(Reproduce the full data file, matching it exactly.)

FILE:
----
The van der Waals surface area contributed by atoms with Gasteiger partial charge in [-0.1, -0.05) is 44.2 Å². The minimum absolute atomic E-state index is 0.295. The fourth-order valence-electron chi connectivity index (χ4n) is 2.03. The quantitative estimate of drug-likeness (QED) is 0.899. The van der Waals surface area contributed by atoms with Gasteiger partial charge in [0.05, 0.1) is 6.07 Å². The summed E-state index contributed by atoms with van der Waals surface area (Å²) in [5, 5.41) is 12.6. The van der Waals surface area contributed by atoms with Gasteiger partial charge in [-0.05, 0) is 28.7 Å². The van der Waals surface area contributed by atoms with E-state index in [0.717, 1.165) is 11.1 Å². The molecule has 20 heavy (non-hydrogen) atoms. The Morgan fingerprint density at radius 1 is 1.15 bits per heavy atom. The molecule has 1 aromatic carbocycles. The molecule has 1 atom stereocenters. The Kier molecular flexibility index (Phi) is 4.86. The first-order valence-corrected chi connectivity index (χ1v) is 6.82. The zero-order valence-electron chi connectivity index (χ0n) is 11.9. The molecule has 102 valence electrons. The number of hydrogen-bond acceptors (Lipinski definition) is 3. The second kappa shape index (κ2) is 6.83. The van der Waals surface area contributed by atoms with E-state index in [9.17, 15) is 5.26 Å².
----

The van der Waals surface area contributed by atoms with Gasteiger partial charge in [-0.1, -0.05) is 44.2 Å². The minimum absolute atomic E-state index is 0.295. The fourth-order valence-electron chi connectivity index (χ4n) is 2.03. The quantitative estimate of drug-likeness (QED) is 0.899. The van der Waals surface area contributed by atoms with Gasteiger partial charge in [0.05, 0.1) is 6.07 Å². The summed E-state index contributed by atoms with van der Waals surface area (Å²) in [5, 5.41) is 12.6. The van der Waals surface area contributed by atoms with Gasteiger partial charge in [-0.05, 0) is 28.7 Å². The van der Waals surface area contributed by atoms with E-state index in [0.717, 1.165) is 11.1 Å². The molecule has 20 heavy (non-hydrogen) atoms. The Morgan fingerprint density at radius 1 is 1.15 bits per heavy atom. The molecule has 1 aromatic carbocycles. The molecule has 1 atom stereocenters. The Kier molecular flexibility index (Phi) is 4.86. The first-order valence-corrected chi connectivity index (χ1v) is 6.82. The zero-order valence-electron chi connectivity index (χ0n) is 11.9. The molecule has 102 valence electrons. The number of hydrogen-bond acceptors (Lipinski definition) is 3. The second kappa shape index (κ2) is 6.83. The van der Waals surface area contributed by atoms with E-state index in [9.17, 15) is 5.26 Å².